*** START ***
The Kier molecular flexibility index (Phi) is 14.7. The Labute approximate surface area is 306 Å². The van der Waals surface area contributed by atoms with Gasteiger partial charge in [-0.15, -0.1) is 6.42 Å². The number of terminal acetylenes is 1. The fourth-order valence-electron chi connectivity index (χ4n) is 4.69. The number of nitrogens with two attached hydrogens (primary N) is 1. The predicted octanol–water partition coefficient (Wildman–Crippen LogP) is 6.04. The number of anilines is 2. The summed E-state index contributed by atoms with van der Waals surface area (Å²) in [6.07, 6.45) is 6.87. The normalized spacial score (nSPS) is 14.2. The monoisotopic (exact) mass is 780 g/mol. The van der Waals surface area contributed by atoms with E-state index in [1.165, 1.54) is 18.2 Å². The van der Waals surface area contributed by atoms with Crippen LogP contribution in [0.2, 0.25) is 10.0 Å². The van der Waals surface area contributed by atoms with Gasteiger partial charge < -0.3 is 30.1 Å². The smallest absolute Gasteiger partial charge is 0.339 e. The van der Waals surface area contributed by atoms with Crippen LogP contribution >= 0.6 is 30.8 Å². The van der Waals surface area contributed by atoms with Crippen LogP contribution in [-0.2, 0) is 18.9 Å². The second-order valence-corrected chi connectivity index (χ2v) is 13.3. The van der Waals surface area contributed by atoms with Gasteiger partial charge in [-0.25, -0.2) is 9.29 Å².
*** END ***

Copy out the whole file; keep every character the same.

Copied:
The Kier molecular flexibility index (Phi) is 14.7. The Labute approximate surface area is 306 Å². The van der Waals surface area contributed by atoms with Gasteiger partial charge in [-0.15, -0.1) is 6.42 Å². The number of terminal acetylenes is 1. The fourth-order valence-electron chi connectivity index (χ4n) is 4.69. The number of nitrogens with two attached hydrogens (primary N) is 1. The predicted octanol–water partition coefficient (Wildman–Crippen LogP) is 6.04. The number of anilines is 2. The summed E-state index contributed by atoms with van der Waals surface area (Å²) in [6.07, 6.45) is 6.87. The normalized spacial score (nSPS) is 14.2. The monoisotopic (exact) mass is 780 g/mol. The van der Waals surface area contributed by atoms with E-state index in [1.165, 1.54) is 18.2 Å². The van der Waals surface area contributed by atoms with Crippen LogP contribution in [0.2, 0.25) is 10.0 Å². The van der Waals surface area contributed by atoms with Gasteiger partial charge < -0.3 is 30.1 Å². The smallest absolute Gasteiger partial charge is 0.339 e. The van der Waals surface area contributed by atoms with Crippen LogP contribution >= 0.6 is 30.8 Å². The van der Waals surface area contributed by atoms with Crippen LogP contribution in [-0.2, 0) is 18.9 Å². The second-order valence-corrected chi connectivity index (χ2v) is 13.3. The van der Waals surface area contributed by atoms with Gasteiger partial charge in [-0.25, -0.2) is 9.29 Å².